The Weekly Standard‘s current cover story reminds us that Alan Bloom’s treatise on education (and, really, culture), alternately prophetic and infamous, is now a quarter-century old. Andrew Ferguson, in his essay celebrating “the book that drove them crazy,” begins by recounting The Closing of the American Mind‘s improbable ascent to the top of the bestseller charts. Few people–perhaps least of all Bloom himself–thought that a book delving into academic politics, extensively analyzing Nietzsche, Rousseau, and Heidegger, and lamenting the contemporary state of university life would penetrate beyond a few friendly academic circles, much less enter into everyday American discourse:
The course that Bloom’s classic took on its way from the higher mental life to boffo box office is notable even among the endless eruptions and craterings of the American book business. Bloom adapted his proposal for Closing from an article he’d written in National Review. At Simon & Schuster the proposal was bought by one editor and midwifed into print by another, with no more than modest expectations. The original title, Souls Without Longing, was lovely, everyone agreed, but also uncommercial, so it was changed and outfitted with one of those clanky, hyper-explanatory subtitles that were soon to be essential for nonfiction books. The first print run, in February 1987, numbered 10,000 copies.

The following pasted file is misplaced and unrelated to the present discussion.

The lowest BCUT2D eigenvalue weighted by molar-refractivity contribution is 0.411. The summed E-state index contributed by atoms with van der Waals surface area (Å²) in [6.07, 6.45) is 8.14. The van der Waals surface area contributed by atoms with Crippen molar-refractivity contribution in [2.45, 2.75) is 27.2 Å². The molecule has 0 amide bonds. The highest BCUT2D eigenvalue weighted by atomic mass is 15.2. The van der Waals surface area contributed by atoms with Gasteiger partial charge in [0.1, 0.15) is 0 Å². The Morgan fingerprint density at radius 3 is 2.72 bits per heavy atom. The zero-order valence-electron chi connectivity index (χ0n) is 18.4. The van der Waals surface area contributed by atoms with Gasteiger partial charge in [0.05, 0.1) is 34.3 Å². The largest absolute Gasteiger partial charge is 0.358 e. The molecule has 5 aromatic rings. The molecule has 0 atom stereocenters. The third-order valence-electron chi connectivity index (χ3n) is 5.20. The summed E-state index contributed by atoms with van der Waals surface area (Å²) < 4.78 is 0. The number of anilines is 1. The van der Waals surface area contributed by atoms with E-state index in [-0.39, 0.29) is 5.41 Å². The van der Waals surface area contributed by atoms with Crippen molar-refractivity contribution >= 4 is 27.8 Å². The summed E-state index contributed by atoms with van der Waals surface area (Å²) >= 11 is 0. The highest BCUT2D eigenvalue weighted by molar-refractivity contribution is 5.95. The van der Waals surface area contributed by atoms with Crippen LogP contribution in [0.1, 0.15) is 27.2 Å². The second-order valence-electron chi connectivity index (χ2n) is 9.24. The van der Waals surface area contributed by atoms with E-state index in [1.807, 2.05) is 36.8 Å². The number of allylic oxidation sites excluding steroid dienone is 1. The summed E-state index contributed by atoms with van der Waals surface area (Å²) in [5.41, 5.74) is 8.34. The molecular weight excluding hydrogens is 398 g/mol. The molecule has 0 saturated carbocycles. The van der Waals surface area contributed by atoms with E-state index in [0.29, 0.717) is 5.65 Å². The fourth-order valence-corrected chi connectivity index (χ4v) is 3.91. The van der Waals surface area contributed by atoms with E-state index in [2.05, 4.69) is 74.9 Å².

By late spring it was selling 25,000 copies a week. It hit the bestseller list in April, reached number one by summertime, and stayed there for two and a half months. You saw people lugging it around on vacation, bumping in the bottom of the beach bag against the tanning oil and the extra pair of flipflops and the latest waterlogged paperback from Ken Follett.
Bloom’s work entered the mainstream and shaped the country’s conversation because it hit upon a deeply-felt, though unvoiced, sentiment in American culture, and one that was officially off-limits, too: something was seriously askew in our universities, and students’ souls were being kept (or made!) “flat” by the experience. Tolerance and liberation, values sermonized about by the establishment for several decades, had devolved into mere relativism, and our future citizens were losing touch with the Western heritage that had made education possible in the first instance.
Read the rest of Ferguson’s essay here.